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July 15.

A body of Union troops, numbering about six hundred men, under the command of Major Miller, Second Wisconsin cavalry, attacked the combined rebel forces of Rains, Coffee, Hunter, Hawthorne, and Tracy, numbering about sixteen hundred, at a point eight miles beyond Fayetteville, Arkansas, and routed them with great oss.--David E. Twiggs, who was dismissed from the United States army for treason, died at Augusta, Ga.

This morning the rebel iron-clad ram Arkansas passed down the Yazoo River into the Mississippi, and landed under the batteries at Vicksburgh, passing through and receiving the fire of he Union fleet of gunboats and mortars. The ram returned the fire, but, except killing and wounding a number of men on several of the gunboats, without material damage to the fleet. The am, though struck by a great number of shot, was not much injured.--At about six o'clock in he evening, the whole Union fleet got under way, and while the mortars attacked the land batteries, the gunboats, in the hope of sinking the Arkansas, poured their broadsides into her, but without effect. The bombardment lasted for an hour, when the fleet dropped below the city, and came to anchor.--(Doc. 152.)

The town of Henderson, Ky., was entered by a band of rebel guerrillas, who broke into the soldiers' hospital, (whose inmates had been removed [41] to Evansville, Ind.,) robbing it of its blankets, sheets, etc., and then left, without doing any further mischief.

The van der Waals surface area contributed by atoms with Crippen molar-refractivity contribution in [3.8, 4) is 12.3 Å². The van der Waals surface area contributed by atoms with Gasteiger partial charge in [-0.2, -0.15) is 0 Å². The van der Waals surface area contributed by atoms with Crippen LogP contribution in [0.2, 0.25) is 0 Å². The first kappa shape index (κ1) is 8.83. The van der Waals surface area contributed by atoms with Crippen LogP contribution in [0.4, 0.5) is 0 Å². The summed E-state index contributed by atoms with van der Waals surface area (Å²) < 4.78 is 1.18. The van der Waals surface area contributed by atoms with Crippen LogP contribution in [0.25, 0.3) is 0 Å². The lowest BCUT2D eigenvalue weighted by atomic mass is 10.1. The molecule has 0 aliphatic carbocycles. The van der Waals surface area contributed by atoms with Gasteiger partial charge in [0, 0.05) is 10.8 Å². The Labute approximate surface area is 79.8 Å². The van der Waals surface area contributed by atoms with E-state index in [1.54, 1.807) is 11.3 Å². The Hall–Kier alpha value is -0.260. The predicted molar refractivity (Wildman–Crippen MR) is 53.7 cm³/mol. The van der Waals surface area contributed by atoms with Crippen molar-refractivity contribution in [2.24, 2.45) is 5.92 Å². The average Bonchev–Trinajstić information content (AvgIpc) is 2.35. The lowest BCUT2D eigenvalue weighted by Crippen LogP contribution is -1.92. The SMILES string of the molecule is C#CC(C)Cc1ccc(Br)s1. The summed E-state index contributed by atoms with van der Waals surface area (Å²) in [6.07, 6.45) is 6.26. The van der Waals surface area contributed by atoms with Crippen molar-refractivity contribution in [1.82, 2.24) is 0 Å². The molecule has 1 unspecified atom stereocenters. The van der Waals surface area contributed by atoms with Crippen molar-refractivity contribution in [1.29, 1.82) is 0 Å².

In consequence of the difficulty of procuring small change, caused by the premium on specie, postage-stamps were now first spoken of as a substitute.--New York World, July 15.

The rebel Colonel Morgan visited Midway, Ky., at noon to-day, and cut the telegraph wires and tore up the railroad. He took away with him every thing he could convert to his use. He had four twelve-pound howitzers. In the evening he left for Georgetown, and encamped there on Gano's farm.

At Cleveland, Ohio, the City Council appropriated thirty-five thousand dollars to aid in recruiting for the new regiments.--At Detroit, Michigan, a meeting was held to facilitate the raising of new regiments. Patriotic resolutions were passed.

A very large gathering of citizens was held in the Capitol Park, at Albany, N. Y. Great enthusiasm was manifested. Governor Morgan presided, and among the Vice-Presidents were Mayor Perry, Senator John V. L. Pruyn, John Tracy, General Cooper, and other prominent citizens. Strong resolutions in favor of the new levy, and recommending an extra session of the Legislature, to authorize the giving of a State bounty to volunteers, were introduced by George Dawson, chairman of the committee, and unanimously adopted. Speeches were made by Lyman Tremain and others.

The Ninth regiment of Vermont volunteers, under the command of Col. George I. Stannard, left Brattleboro this morning at nine o'clock, en route for the seat of war. This was the first regiment recruited under the call of July first, for three hundred thousand additional troops.

A large and enthusiastic public meeting was held this day in Union Square, New York, in behalf of the Union and in support of the Government in its efforts to suppress the rebellion. Speeches were made by Mayor Opdyke, General Fremont, General Walbridge, President King, Professor Lieber, Rev. Dr. Vinton, Rev. Dr. Hitchcock, Rev. Dr. Clarke, E. D. Smith, William Allen Butler, and others.--New York Tribune, July 16-17.

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